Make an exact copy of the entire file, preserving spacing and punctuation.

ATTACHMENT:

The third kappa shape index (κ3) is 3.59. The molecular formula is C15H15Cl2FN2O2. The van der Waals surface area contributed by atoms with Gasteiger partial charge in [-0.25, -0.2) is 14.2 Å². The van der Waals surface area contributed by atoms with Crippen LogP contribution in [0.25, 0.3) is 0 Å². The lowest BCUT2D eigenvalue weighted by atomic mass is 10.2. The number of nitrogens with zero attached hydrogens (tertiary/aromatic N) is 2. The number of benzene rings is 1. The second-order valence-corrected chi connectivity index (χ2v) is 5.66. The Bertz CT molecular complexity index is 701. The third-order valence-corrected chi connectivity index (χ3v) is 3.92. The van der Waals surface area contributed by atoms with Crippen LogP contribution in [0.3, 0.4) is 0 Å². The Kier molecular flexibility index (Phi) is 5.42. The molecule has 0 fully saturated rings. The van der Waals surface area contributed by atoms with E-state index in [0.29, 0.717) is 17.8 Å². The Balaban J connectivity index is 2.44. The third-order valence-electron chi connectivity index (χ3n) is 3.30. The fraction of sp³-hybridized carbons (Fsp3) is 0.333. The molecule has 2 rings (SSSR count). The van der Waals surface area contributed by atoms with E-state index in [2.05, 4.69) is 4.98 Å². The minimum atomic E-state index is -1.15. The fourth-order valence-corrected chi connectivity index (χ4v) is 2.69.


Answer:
The third kappa shape index (κ3) is 3.59. The molecular formula is C15H15Cl2FN2O2. The van der Waals surface area contributed by atoms with Gasteiger partial charge in [-0.25, -0.2) is 14.2 Å². The van der Waals surface area contributed by atoms with Crippen LogP contribution in [0.25, 0.3) is 0 Å². The lowest BCUT2D eigenvalue weighted by atomic mass is 10.2. The number of nitrogens with zero attached hydrogens (tertiary/aromatic N) is 2. The number of benzene rings is 1. The second-order valence-corrected chi connectivity index (χ2v) is 5.66. The Bertz CT molecular complexity index is 701. The third-order valence-corrected chi connectivity index (χ3v) is 3.92. The van der Waals surface area contributed by atoms with Crippen LogP contribution in [0.3, 0.4) is 0 Å². The Kier molecular flexibility index (Phi) is 5.42. The molecule has 0 fully saturated rings. The van der Waals surface area contributed by atoms with E-state index in [0.29, 0.717) is 17.8 Å². The Balaban J connectivity index is 2.44. The third-order valence-electron chi connectivity index (χ3n) is 3.30. The fraction of sp³-hybridized carbons (Fsp3) is 0.333. The molecule has 2 rings (SSSR count). The van der Waals surface area contributed by atoms with E-state index in [2.05, 4.69) is 4.98 Å². The minimum atomic E-state index is -1.15. The fourth-order valence-corrected chi connectivity index (χ4v) is 2.69.